Old Coding Game Tests – Physics Tests

Hello this is Brandon, creator of full-life 3

Physics Tests


Left Click – spawn object

Right Click – hold and fling

Physics test was me learning about Game Maker Studio’s built in physics feature using Box2D. If that was too much to process then unfortunately you won’t be able to understand the upcoming scientific algorithmic calculus trigonometry nerd stuff that I’ll explain up ahead, might as well stop reading, bye.

Thanks for reading,




Setting up the physics isn’t too hard, and mainly requires some awareness with game maker’s quirks in order to properly utilize it in your game. I will say that game maker kind of threw in the physics feature and if you’re expecting to just toss it into your project with a click of a button you’re in for a world of…learning?

Basically, while yes you can tick the physics option and then assign a shape (or code in a custom one (more on that later)), you then have to be fully aware of game maker’s nuances with using the “solid” option and the collision event.

“solid” is a feature that’s mostly for basic “drag and drop” coding, it’s used for some collision events to occur with physics. However it’s not necessary as you get more in-depth with Game maker but w/e.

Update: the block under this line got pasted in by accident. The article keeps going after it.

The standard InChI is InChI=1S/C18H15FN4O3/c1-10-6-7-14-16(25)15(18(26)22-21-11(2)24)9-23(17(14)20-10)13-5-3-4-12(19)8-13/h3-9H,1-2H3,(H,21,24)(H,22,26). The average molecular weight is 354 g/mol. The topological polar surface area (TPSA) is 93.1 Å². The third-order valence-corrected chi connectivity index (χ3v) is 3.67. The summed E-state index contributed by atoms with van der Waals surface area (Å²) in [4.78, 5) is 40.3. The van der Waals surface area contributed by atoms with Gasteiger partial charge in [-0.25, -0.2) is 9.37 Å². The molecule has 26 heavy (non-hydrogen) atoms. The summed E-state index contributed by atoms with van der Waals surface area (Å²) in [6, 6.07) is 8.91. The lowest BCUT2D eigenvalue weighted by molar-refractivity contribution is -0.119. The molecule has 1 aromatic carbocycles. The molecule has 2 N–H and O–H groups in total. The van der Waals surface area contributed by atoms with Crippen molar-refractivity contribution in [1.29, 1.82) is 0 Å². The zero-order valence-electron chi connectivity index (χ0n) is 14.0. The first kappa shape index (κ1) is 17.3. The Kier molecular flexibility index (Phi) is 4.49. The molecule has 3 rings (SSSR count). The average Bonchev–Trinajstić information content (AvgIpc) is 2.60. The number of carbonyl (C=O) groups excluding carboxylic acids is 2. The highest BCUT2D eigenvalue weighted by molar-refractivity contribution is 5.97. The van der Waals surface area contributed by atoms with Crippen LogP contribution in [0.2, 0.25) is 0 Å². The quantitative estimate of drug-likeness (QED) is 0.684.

Really you just need to have these on (I think, this is all from memory and I’m sure Game Maker 5 HD Remastered will change how it all works) in order to have it work. But then of course there are all sorts of problems you will run into when you have the “solid” option and use the collision event for the solid grounds.

So why would I waste years of my life making something that was not successful? Well this code test was mainly used for the game Visceral Force, a casual physics puzzle game I made based on my experience from testing with this project.


oh and i mentioned custom shapes, basically with making an object use Box2D, you need to give it some kind of basic shape for it’s collision to work. However if you have more complex shapes, you have to be more creative and make an object be build of multiple shapes, i.e. I believe the blue crosses are made up of 3 rectangles. (but keep in mind, doing this too much puts stress on the performance)

So that’s all I got, physics, while nice has it’s own nuances and IMO if you’re thinking “I’ll just toss this into my castlevania metroid procgen roguelike indie trendy not cavestory original game to make it 10000 times better” then you’re right, you can do it, just expect to run into problems if you didn’t anticipate using the fickle solid feature and collision events. Of course if you don’t there is always the solution of just having hand coded physics for object movement instead of being an elitist with the physics sys-

Thanks for reading!



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